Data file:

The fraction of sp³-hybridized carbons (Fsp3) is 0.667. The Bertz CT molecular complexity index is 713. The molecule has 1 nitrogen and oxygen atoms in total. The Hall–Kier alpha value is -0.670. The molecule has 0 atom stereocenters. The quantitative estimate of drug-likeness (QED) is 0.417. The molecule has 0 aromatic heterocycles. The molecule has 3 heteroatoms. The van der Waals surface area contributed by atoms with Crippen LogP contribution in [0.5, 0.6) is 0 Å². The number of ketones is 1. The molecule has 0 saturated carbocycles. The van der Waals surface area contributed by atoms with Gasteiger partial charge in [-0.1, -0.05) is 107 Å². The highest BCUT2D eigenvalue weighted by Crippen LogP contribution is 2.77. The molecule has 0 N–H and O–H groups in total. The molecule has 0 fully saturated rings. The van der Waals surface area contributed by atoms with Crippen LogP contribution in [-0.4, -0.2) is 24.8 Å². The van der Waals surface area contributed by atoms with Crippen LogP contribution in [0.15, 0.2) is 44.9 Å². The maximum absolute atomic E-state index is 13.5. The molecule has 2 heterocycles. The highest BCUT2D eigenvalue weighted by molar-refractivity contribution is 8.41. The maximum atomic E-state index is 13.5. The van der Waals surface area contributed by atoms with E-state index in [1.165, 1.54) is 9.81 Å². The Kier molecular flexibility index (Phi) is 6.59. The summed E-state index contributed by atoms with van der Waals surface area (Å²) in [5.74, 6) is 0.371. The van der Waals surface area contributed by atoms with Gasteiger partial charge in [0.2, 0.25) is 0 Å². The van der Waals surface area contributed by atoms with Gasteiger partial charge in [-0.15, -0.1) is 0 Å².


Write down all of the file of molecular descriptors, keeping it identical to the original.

The fraction of sp³-hybridized carbons (Fsp3) is 0.667. The Bertz CT molecular complexity index is 713. The molecule has 1 nitrogen and oxygen atoms in total. The Hall–Kier alpha value is -0.670. The molecule has 0 atom stereocenters. The quantitative estimate of drug-likeness (QED) is 0.417. The molecule has 0 aromatic heterocycles. The molecule has 3 heteroatoms. The van der Waals surface area contributed by atoms with Crippen LogP contribution in [0.5, 0.6) is 0 Å². The number of ketones is 1. The molecule has 0 saturated carbocycles. The van der Waals surface area contributed by atoms with Gasteiger partial charge in [-0.1, -0.05) is 107 Å². The highest BCUT2D eigenvalue weighted by Crippen LogP contribution is 2.77. The molecule has 0 N–H and O–H groups in total. The molecule has 0 fully saturated rings. The van der Waals surface area contributed by atoms with Crippen LogP contribution in [-0.4, -0.2) is 24.8 Å². The van der Waals surface area contributed by atoms with Crippen LogP contribution in [0.15, 0.2) is 44.9 Å². The maximum absolute atomic E-state index is 13.5. The molecule has 2 heterocycles. The highest BCUT2D eigenvalue weighted by molar-refractivity contribution is 8.41. The maximum atomic E-state index is 13.5. The van der Waals surface area contributed by atoms with E-state index in [1.165, 1.54) is 9.81 Å². The Kier molecular flexibility index (Phi) is 6.59. The summed E-state index contributed by atoms with van der Waals surface area (Å²) in [5.74, 6) is 0.371. The van der Waals surface area contributed by atoms with Gasteiger partial charge in [0.2, 0.25) is 0 Å². The van der Waals surface area contributed by atoms with Gasteiger partial charge in [-0.15, -0.1) is 0 Å².